Orientation 2017: Welcome to Birkbeck

New and returning students joined this year’s Orientation events.

A new year at Birkbeck kicked off with Orientation, a range of events to enable students to familiarise themselves with the campus, get to know fellow students and refresh academic skills to boost their confidence.

It was an action-packed and busy day with nearly 2000 new and returning students signed up to browse the Fresher’s Fayre in the marquee outside the main campus, in order to find out about college sports and societies, ask current students questions about life at Birkbeck, and pick up some freebies.

There were also a range of talks throughout the afternoon on key topics to help students get their years’ off to a great start, on topics from looking after mental health, time management, to preparing for dissertation writing, and campus tours throughout the day.

Thank you to all who attended.

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Celebrating the legacy of African diaspora cinema

Dr Emma Sandon reports on the 2017 Black Film, British Cinema Conference, and considers the importance of the June Givanni Pan African Cinema Archive and the crowdfunding campaign to support it.

The 2017 Black Film, British Cinema Conference was recently held at the Institute of Contemporary Arts (ICA), where I joined June Givanni in a discussion on the legacy of the original seminal conference of the same name almost 30 years ago. The conference focused on black film production and drew together a wide range of filmmakers, television commissioning editors and producers, cultural workers, academics and theorists to discuss the impact and politics of black film in Britain in the 1980s.

Givanni is a Guyanese-born, London-based film curator, a member of the Africa Movie Academy Award jury, an honourary Fellow at Birkbeck, and the driving force behind the June Givanni Pan African Cinema Archive. She used materials from the Archive to visually recreate the historical moment of the first ICA conference for the 2017 audience, and to discuss its importance today.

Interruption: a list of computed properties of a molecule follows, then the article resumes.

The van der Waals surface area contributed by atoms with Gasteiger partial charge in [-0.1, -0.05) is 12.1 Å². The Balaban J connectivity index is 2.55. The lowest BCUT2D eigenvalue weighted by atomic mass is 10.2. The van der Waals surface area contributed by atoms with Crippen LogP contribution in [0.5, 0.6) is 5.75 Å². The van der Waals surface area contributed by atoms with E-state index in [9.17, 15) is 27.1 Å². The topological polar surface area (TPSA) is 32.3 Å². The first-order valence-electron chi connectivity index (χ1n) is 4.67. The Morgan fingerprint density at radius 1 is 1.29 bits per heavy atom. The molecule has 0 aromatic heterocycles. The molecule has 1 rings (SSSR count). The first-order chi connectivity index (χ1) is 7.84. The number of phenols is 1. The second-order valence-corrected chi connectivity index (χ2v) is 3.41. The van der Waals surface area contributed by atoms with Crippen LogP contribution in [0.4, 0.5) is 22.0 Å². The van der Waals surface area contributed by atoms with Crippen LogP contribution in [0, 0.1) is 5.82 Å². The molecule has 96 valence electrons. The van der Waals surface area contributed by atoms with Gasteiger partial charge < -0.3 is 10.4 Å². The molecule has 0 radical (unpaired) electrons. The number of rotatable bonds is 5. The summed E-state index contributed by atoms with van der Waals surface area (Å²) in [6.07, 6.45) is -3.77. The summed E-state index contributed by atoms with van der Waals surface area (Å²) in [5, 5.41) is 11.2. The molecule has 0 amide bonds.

The Archive has partnered with the Department of Film, Media and Cultural Studies at Birkbeck, and is currently crowdfunding to get its catalogue searchable online. It has recently secured two grants from the Arts and Humanities Research Council (AHRC) as part of these fundraising initiatives.

John Akomfrah, filmmaker and artist, commented on the crowdfunding appeal, saying: ‘we tend to think of the past as something gone – a moment gone – but actually the past segues into the present, the past ghosts the present and that’s why archives matter.’

The June Givanni Pan African Cinema Archive offers a key example of the issues in archival practices that need to be addressed today. It holds over 10,000 film and film-related artefacts, collected by June in her role as programmer and curator over a period of 35 years. The collection has grown over several decades of anti-colonial struggle and the emergence of African diaspora cinema, and thus provides an invaluable historical resource, making a significant contribution to our understanding of modern black identities. It showcases the work of black filmmakers, acts as an educational tool for students of all ages, and inspires filmmakers, curators, artists and other cultural workers.

June’s sustained commitment is a political intervention in creating a transnational collection that would otherwise not have emerged out of institutional archives interested in national heritage. Research at the Archive and Public Culture Research Initiative at the University of Cape Town shows the preservation and use of archives is deeply entangled in the politics of race and colonial histories. Calls to decolonise the archive, education and the universities in South Africa, such as the Rhodes Must Fall movement, resonate here in the UK.

Increasingly, archives from personal and subjective collections are being recognised as important to our sense of memory, questioning the idea of objective and rational state-owned archives as repositories of a nation’s history. Many institutions around the world are struggling to sustain the collections they have acquired, and to ensure accessibility to special collections donated to them. As a member of the archive’s Advisory Group, I have been involved in discussions as to how to translate the personal curatorship of this collection into a working infrastructure to sustain the archive and to find it a secure base. Most crucial to this process is its identity as a Pan African cinema archive, which celebrates its political energy in the moment of liberation from colonial rule.

June’s decision to keep her archive independent is to enable its future.

Donate to the crowdfunding campaign to help secure the future, independence and accessibility of the June Givanni Pan African Cinema Archive. 

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Understanding data analytics at BICOD

Lucy Tallentire from the School of Business, Economics and Informatics reports on the biennial British International Conference on Databases (BICOD).

Award of Best Research Student paper prize to Alexandru Bogatu, by Alastair Green of Neo Technology

From 10-12 July, Birkbeck’s Department of Computer Science and Information Systems played host to a wealth of insightful research discussion at the biennial British International Conference on Databases (BICOD). Birkbeck has a long-standing association with BICOD since its inception in the 1980s, with three generations of Computer Science researchers at Birkbeck having contributed to its legacy.